Bolton Remembers the War Logo
Nellie Shaw - Women's Land Army
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Nellie Shaw
Nellie Shaw



Nellie Shaw née Hart

14 September 2005

Nellie was born at 17 Markland Hill Lane, Bolton in 1925. Her father was a lamplighter and she went to Church Road and Whitecroft Schools. She started work at Chesro at Sunnyside Mills, making dresses for Tootal Broadhurst Lee.

In 1942, at the age of 17, she applied to join the Women's Land Army and ended up working at Oldham's Farm, which was her brother's farm. She lived at home, setting off each day at 6.15am and returning on the 6.45pm bus. Each day consisted of mucking out, milking the cows and delivering the milk, as well as muck spreading and growing potatoes, kale and wheat. She finished as a Land Girl in April 1947 after 4 years and 3 months and has always felt that the Women's Land Army never received the status and recognition they deserved. A memorial to the WLA was only unveiled in 2005. They are a forgotten Army who provided an essential service for the nation.

Full text of Nellie's interviewFull text of Nellie's interview

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The Land Girl's wardrobe... mp3 sound clip - 260kThe Land Girl's wardrobe... mp3 sound clip - 260k

Life on the Oldham's Farm... mp3 sound clip - 582k Life on the Oldham's Farm... mp3 sound clip - 582k

The Land Girl's wardrobe...

Three shirts, six pairs of knee high stockings, a lovely overcoat, a hat, a tie with all stripes that said WLA, WLA, WLA... green pullover, corduroy riding britches but those that finish at the knee, we must have had two pair of those. And then when you were lucky, you got gabardine ones, which you saved for best. Overalls, and a coat - I think these days they'd probably call it a milking jacket, but it was fine for taking milk... Boots, you didn't get gumboots, you bought your own. Oh, sturdy brown shoes and a black mac. We were covered for everything, yeah, we were. They were replaced every year! I really can't remember how. You never had tatty shirts, or anything like that. You sort of got half a dozen pairs of stockings every year, so they must have sent us fresh shirts and fresh stockings, and probably a fresh pullover. You had the same coat all the time.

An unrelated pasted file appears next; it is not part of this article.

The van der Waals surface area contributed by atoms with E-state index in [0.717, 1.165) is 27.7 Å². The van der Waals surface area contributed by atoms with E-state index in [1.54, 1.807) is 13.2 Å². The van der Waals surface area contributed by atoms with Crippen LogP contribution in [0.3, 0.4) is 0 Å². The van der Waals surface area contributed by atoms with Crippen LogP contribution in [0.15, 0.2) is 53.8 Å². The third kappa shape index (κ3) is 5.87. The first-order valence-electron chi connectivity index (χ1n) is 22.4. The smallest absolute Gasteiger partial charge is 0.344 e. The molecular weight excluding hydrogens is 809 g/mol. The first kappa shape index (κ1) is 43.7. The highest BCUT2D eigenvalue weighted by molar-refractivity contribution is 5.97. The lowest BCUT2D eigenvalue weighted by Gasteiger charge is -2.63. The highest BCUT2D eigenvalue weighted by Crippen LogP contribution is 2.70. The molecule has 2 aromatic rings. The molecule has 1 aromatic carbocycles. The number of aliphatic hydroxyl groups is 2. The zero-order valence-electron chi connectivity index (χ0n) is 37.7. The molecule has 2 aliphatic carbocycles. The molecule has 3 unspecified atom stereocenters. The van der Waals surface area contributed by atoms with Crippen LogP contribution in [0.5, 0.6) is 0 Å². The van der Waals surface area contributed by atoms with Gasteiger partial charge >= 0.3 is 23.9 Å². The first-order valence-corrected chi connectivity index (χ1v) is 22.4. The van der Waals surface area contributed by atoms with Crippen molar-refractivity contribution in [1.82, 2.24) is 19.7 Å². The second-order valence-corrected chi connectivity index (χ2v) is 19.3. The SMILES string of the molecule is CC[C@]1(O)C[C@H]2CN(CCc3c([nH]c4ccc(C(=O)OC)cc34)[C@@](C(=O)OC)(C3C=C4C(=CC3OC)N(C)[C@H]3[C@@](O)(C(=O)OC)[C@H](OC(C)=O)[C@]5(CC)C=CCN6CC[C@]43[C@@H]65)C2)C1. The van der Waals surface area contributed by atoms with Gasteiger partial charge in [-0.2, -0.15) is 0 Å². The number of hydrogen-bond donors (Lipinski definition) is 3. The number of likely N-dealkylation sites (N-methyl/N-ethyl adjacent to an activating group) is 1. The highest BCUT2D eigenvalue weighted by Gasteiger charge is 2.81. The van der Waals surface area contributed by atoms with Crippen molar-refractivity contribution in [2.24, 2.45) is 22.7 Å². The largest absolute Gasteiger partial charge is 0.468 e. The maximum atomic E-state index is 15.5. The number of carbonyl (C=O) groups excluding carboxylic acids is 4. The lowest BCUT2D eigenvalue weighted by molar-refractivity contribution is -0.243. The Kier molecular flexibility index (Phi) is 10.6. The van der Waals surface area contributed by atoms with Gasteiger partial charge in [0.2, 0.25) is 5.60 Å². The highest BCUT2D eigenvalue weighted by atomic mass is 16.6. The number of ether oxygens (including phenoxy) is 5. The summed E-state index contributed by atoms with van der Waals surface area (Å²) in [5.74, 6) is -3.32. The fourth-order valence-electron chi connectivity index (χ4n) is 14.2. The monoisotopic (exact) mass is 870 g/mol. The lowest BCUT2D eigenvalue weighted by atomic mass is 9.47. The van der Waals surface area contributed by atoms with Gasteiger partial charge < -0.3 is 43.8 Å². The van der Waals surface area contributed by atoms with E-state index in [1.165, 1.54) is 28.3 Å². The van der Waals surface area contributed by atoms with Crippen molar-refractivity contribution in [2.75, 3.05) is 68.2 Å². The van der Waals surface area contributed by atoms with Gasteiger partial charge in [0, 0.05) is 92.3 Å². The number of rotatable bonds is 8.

Life on the Oldham's Farm...

I lived at home. So I used to catch the bus at quarter past six in the morning, and I caught the half past six Belmont bus from town, so when I got off the bus, which was near Wilkinson's Sanatorium, walked up the path. If it was summer, I used to bring the cows in on my way, and if it was winter, unfortunately you mucked out when you got there, and then we milked. There was no machines. There was no electric on the farm either. And then after you milked you had your breakfast, cooled your milk, got it into kits, and went delivering. It was the milk float for about twelve months, and that's the horse that I had photographs with. Then he got a van! So, not that first hay time the next one came around, I must have been driving because I took it on my own at busy times. I don't know, surprisingly enough when I went to this school to tell them, one little boy put his hand up and said ‘You wouldn't have to pass a driving test would you?' I said ‘No, I didn't'. Because you didn't at that time. So, there were milk jugs left on doorsteps. We'd very few bottles, or otherwise the door was just left open and you walked in and put the milk in. No, I enjoyed that bit.

And then you'd to wash all your cans and things and then the afternoon was spent doing what you had to do outside, which was muckspreading - which I didn't do a lot of. We also grew potatoes, kale and wheat, which normally dairy farmers wouldn't do, but we had to do, because the War was on. You had a digger for potatoes, it threw them up, but you had to pick the potatoes, and if it was muddy, you left your gum boot behind! The kale you cut, and then of course, wheat came at the back end, when the harvester used to come round. When it was hay time in the summer, Irish... You used to get Irish men then come hay time, and you always got the odd man or a friend trotting up doing something. You know horrible jobs like taking lant out and things. There was one bloke who didn't mind doing that! So I was actually out of our house thirteen hours every day. And in summer, when you'd finished, because it was double summer times... when you was hay making you could work later, so it was later than that. I had one half day off a week.